(from Maine Townsman, November 1998)

Did last January’s infamous ice storms devastate the trees along your town’s Main Street or level community woodlots?

Thanks to Maine’s Congressional Delegation, $27 million in federal grant money is now available at the Maine Forest Service to provide financial assistance to municipalities and woodlot owners.

Take a look at some of the recovery programs available: noncompetitive grants for street tree and town forest recovery; fire hazard reduction for high risk public and private lands; and reduced cost, post-storm aerial photographs. All towns affected by the storm qualify, including those previously assisted by FEMA (restrictions apply). Grant applications are being accepted on a rolling basis.

Public safety is a critical and common goal of the forestry grants.

The Urban and Community Ice Storm Recovery Grant reduces public safety hazards, increases tree survival and long term health, and maintains the structural integrity of street trees and town forests through the long term.

The Ice Storm Forest Fire Hazard Reduction Grant programs are designed to reduce fire hazards in the urban/wildlife interface by assisting local fire departments in forest fire response planning and providing forest fire training and non-capital personal protective equipment at a reasonable price.

When you apply for the grant, you should be aware that all programs provide 75% cost reimbursement for assessment and remediation, retroactive to May 5, 1998. Applicants are responsible for a 25% match that may include in-kind services and equipment usage. Assessment grants are pre-approved (up to $2,500 and $1,000 reimbursable, respectively) and recovery plans are considered individually for reimbursement caps.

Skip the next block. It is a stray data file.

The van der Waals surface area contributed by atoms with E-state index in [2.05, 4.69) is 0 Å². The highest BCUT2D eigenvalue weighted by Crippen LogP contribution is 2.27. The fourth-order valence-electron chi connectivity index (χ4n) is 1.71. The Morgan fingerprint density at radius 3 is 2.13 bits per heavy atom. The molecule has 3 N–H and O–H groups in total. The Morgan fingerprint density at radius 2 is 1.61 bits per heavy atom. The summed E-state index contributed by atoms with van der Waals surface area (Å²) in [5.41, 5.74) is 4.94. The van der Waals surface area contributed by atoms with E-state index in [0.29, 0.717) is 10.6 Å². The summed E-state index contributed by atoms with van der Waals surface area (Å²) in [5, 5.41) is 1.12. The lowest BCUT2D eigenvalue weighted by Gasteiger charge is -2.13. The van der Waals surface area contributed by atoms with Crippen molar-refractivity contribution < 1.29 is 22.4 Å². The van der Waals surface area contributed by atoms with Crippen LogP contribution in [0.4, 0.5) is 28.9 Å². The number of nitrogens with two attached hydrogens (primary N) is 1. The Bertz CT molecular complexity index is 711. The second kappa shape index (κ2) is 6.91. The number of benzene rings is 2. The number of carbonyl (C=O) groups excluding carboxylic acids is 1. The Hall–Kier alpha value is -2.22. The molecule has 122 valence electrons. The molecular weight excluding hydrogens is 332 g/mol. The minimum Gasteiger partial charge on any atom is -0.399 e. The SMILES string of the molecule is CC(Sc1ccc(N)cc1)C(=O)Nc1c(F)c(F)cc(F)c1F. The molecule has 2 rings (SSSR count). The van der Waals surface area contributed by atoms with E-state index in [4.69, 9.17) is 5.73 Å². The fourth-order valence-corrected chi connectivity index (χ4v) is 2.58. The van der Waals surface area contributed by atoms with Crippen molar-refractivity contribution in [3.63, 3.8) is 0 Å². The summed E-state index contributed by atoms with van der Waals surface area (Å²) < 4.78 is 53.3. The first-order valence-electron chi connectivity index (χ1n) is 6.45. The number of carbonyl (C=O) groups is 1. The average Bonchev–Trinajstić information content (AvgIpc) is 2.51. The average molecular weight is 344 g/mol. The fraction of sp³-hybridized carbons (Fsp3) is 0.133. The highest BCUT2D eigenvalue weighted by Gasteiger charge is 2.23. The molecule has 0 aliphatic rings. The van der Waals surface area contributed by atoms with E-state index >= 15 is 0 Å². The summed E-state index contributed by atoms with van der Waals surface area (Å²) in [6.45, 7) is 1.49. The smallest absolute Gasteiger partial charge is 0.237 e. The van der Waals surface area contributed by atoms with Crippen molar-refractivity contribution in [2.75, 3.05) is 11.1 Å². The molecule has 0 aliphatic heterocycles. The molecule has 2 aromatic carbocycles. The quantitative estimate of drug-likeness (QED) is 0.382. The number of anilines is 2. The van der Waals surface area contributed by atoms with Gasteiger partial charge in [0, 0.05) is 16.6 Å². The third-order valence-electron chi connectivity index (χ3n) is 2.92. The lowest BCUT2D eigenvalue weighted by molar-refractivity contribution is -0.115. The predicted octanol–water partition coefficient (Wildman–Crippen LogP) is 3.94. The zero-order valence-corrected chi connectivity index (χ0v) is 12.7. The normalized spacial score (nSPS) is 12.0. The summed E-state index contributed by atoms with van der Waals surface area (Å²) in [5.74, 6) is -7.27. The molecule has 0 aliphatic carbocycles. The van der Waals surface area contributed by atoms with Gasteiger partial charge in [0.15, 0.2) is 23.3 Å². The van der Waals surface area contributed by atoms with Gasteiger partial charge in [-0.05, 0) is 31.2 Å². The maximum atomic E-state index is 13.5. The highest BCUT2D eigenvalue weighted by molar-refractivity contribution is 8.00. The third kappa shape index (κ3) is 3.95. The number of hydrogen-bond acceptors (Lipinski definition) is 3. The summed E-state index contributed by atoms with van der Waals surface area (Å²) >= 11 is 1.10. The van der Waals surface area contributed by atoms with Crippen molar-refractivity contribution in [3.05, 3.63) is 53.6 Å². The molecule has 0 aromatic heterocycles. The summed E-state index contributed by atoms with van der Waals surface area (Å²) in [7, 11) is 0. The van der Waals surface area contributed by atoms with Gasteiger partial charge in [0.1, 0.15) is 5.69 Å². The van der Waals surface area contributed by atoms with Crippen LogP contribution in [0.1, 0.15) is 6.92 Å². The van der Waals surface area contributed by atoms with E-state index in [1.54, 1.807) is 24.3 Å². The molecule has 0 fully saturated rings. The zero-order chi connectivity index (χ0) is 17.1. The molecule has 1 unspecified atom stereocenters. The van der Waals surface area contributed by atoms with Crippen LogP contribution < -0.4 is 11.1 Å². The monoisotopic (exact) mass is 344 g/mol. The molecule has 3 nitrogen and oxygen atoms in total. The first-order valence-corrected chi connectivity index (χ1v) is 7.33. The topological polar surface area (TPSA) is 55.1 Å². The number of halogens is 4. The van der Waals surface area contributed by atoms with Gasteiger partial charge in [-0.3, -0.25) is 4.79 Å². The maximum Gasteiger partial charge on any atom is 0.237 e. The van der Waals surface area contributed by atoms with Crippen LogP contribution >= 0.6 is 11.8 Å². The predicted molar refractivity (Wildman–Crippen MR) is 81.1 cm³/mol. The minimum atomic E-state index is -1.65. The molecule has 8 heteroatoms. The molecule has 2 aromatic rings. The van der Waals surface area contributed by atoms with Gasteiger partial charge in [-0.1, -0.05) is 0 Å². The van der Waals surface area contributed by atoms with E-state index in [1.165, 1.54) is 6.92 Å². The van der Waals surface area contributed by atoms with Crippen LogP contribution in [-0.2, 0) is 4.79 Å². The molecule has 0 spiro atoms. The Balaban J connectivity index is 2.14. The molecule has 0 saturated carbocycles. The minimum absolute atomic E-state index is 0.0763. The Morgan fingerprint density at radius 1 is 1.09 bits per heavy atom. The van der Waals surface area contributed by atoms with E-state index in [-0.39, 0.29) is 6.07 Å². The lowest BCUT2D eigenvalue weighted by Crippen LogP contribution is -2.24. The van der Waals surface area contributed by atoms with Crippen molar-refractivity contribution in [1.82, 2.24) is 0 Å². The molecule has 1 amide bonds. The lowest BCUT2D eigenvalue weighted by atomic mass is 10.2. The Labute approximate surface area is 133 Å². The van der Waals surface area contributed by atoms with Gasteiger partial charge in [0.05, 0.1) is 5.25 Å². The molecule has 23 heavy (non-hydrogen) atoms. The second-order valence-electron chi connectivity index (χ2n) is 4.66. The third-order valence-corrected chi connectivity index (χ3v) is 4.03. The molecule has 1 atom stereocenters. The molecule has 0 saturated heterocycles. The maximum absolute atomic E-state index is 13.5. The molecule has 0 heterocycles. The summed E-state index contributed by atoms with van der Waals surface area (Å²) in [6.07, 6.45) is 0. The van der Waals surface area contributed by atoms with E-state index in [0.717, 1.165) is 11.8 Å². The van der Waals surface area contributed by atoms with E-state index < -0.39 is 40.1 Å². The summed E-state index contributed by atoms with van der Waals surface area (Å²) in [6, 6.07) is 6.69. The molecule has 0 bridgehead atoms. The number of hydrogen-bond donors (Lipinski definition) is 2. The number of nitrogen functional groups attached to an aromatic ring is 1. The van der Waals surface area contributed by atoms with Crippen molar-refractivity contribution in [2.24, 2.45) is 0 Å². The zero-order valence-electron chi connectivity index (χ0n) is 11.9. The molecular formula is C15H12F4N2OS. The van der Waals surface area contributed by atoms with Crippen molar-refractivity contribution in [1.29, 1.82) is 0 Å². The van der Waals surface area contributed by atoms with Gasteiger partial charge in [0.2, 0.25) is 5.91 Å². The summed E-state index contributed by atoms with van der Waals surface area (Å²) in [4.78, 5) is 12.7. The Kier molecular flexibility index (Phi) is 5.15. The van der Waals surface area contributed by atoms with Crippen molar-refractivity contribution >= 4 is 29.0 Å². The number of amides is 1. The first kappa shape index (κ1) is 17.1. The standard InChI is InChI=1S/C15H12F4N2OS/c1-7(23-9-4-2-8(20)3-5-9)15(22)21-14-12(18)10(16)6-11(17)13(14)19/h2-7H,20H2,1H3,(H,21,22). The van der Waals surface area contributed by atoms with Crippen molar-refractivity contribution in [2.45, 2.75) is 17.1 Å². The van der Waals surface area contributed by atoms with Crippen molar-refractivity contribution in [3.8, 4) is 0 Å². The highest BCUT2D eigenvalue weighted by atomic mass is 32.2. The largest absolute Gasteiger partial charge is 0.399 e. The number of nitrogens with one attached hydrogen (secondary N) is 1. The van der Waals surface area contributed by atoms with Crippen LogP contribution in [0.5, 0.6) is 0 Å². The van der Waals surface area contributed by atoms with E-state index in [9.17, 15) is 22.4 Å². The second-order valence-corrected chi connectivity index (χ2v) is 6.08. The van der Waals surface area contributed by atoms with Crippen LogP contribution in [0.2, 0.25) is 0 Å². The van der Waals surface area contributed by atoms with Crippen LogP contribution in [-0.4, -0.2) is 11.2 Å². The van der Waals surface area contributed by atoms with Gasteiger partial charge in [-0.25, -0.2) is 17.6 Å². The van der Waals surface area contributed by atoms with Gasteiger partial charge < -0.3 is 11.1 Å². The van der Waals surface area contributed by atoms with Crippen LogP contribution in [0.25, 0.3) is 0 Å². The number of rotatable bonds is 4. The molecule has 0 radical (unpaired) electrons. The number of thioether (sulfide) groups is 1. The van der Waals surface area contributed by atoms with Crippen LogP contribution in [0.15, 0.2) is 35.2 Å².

Last spring, Maine Forest Service officials documented the damage with aerial photographs shot before the green-up. These photographs illustrate the devastation to Maine’s forest statewide. While visually intriguing, the purpose of the photographs is to assist towns in identifying ice storm damage and setting priorities for recovery plans. To purchase copies for your municipality, contact Lynn at the James W. Sewall Company, 827-4456, ext. 281. Prints are $2.50 apiece.

Maine was unprepared last January when the icy rains began to fall and ultimately led to one of the worst disasters in its forest’s history. Just as the state was not prepared, neither are towns prepared to cope financially with the burden. The Maine Forest Service encourages all town officials to add "Ice Storm Recovery" as a line item on their warrants now in anticipation of budget discussions in the spring of 1999.


Ice Storm Recovery Dollars Available for:

• Cemetery, school yard, park and street tree removal, pruning and replacement

• Forest fire hazard assessment & mitigation, planning, training and protective gear

• Town forest management plans and recovery

To learn more about your opportunities call Stacy Kontrabecki, Ice Storm Recovery Coordinator, Maine Forest Service at (207) 287-3920 or toll free at 1-800-367-0223.